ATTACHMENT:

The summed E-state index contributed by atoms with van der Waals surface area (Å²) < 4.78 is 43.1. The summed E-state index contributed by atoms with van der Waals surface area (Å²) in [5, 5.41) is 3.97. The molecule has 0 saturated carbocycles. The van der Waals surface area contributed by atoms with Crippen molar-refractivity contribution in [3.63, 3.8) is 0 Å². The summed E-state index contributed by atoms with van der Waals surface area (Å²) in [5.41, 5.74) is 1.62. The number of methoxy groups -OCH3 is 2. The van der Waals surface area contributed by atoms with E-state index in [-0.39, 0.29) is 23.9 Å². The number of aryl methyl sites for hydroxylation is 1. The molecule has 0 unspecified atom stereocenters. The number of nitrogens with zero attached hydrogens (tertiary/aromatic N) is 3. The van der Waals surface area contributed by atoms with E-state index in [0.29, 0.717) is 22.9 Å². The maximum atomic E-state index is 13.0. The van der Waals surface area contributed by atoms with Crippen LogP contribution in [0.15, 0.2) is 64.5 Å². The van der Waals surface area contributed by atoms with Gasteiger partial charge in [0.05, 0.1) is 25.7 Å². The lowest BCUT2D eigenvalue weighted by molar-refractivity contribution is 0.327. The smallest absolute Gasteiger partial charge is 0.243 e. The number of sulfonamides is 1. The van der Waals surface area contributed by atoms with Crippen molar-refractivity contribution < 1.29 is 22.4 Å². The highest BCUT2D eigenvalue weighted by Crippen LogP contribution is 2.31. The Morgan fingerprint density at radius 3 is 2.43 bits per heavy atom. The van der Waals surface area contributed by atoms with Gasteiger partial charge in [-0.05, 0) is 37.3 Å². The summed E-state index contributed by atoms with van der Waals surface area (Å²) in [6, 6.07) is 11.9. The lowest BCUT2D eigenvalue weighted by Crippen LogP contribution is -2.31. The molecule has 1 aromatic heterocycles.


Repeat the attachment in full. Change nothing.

The summed E-state index contributed by atoms with van der Waals surface area (Å²) < 4.78 is 43.1. The summed E-state index contributed by atoms with van der Waals surface area (Å²) in [5, 5.41) is 3.97. The molecule has 0 saturated carbocycles. The van der Waals surface area contributed by atoms with Crippen molar-refractivity contribution in [3.63, 3.8) is 0 Å². The summed E-state index contributed by atoms with van der Waals surface area (Å²) in [5.41, 5.74) is 1.62. The number of methoxy groups -OCH3 is 2. The van der Waals surface area contributed by atoms with E-state index in [-0.39, 0.29) is 23.9 Å². The number of aryl methyl sites for hydroxylation is 1. The molecule has 0 unspecified atom stereocenters. The number of nitrogens with zero attached hydrogens (tertiary/aromatic N) is 3. The van der Waals surface area contributed by atoms with E-state index in [0.29, 0.717) is 22.9 Å². The maximum atomic E-state index is 13.0. The van der Waals surface area contributed by atoms with Crippen LogP contribution in [0.15, 0.2) is 64.5 Å². The van der Waals surface area contributed by atoms with Gasteiger partial charge in [0.05, 0.1) is 25.7 Å². The lowest BCUT2D eigenvalue weighted by molar-refractivity contribution is 0.327. The smallest absolute Gasteiger partial charge is 0.243 e. The number of sulfonamides is 1. The van der Waals surface area contributed by atoms with Crippen molar-refractivity contribution < 1.29 is 22.4 Å². The highest BCUT2D eigenvalue weighted by Crippen LogP contribution is 2.31. The Morgan fingerprint density at radius 3 is 2.43 bits per heavy atom. The van der Waals surface area contributed by atoms with Gasteiger partial charge in [-0.05, 0) is 37.3 Å². The summed E-state index contributed by atoms with van der Waals surface area (Å²) in [6, 6.07) is 11.9. The lowest BCUT2D eigenvalue weighted by Crippen LogP contribution is -2.31. The molecule has 1 aromatic heterocycles.